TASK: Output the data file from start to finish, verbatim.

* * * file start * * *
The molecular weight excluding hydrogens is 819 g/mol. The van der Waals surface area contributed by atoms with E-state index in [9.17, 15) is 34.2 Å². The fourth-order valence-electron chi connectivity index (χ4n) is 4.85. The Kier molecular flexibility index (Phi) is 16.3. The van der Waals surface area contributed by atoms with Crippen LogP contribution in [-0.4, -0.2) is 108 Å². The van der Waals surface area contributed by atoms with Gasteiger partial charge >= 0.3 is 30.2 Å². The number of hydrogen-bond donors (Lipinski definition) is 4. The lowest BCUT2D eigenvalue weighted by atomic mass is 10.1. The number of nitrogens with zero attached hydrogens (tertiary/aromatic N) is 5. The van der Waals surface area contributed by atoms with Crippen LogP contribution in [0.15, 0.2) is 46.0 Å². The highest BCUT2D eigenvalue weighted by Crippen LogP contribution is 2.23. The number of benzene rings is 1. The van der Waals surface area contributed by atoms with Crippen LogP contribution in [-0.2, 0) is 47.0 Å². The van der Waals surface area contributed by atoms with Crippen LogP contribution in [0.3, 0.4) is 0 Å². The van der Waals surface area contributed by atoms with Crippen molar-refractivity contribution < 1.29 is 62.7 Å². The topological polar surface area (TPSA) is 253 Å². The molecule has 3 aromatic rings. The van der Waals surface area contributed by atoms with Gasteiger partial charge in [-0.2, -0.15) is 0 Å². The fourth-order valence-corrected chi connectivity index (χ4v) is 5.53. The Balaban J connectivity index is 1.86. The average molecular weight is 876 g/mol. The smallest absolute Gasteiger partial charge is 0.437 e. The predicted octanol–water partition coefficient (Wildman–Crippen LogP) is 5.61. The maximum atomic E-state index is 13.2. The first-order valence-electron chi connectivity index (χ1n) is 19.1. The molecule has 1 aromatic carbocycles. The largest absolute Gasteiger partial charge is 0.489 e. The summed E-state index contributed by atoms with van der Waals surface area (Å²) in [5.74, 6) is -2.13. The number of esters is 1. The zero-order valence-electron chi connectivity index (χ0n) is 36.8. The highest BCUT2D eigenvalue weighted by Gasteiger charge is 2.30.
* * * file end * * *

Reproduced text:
The molecular weight excluding hydrogens is 819 g/mol. The van der Waals surface area contributed by atoms with E-state index in [9.17, 15) is 34.2 Å². The fourth-order valence-electron chi connectivity index (χ4n) is 4.85. The Kier molecular flexibility index (Phi) is 16.3. The van der Waals surface area contributed by atoms with Crippen LogP contribution in [-0.4, -0.2) is 108 Å². The van der Waals surface area contributed by atoms with Gasteiger partial charge >= 0.3 is 30.2 Å². The number of hydrogen-bond donors (Lipinski definition) is 4. The lowest BCUT2D eigenvalue weighted by atomic mass is 10.1. The number of nitrogens with zero attached hydrogens (tertiary/aromatic N) is 5. The van der Waals surface area contributed by atoms with Crippen LogP contribution in [0.15, 0.2) is 46.0 Å². The highest BCUT2D eigenvalue weighted by Crippen LogP contribution is 2.23. The number of benzene rings is 1. The van der Waals surface area contributed by atoms with Crippen LogP contribution in [-0.2, 0) is 47.0 Å². The van der Waals surface area contributed by atoms with Crippen LogP contribution in [0.3, 0.4) is 0 Å². The van der Waals surface area contributed by atoms with Crippen molar-refractivity contribution < 1.29 is 62.7 Å². The topological polar surface area (TPSA) is 253 Å². The molecule has 3 aromatic rings. The van der Waals surface area contributed by atoms with Gasteiger partial charge in [-0.2, -0.15) is 0 Å². The fourth-order valence-corrected chi connectivity index (χ4v) is 5.53. The Balaban J connectivity index is 1.86. The average molecular weight is 876 g/mol. The smallest absolute Gasteiger partial charge is 0.437 e. The predicted octanol–water partition coefficient (Wildman–Crippen LogP) is 5.61. The maximum atomic E-state index is 13.2. The first-order valence-electron chi connectivity index (χ1n) is 19.1. The molecule has 1 aromatic carbocycles. The largest absolute Gasteiger partial charge is 0.489 e. The summed E-state index contributed by atoms with van der Waals surface area (Å²) in [5.74, 6) is -2.13. The number of esters is 1. The zero-order valence-electron chi connectivity index (χ0n) is 36.8. The highest BCUT2D eigenvalue weighted by Gasteiger charge is 2.30.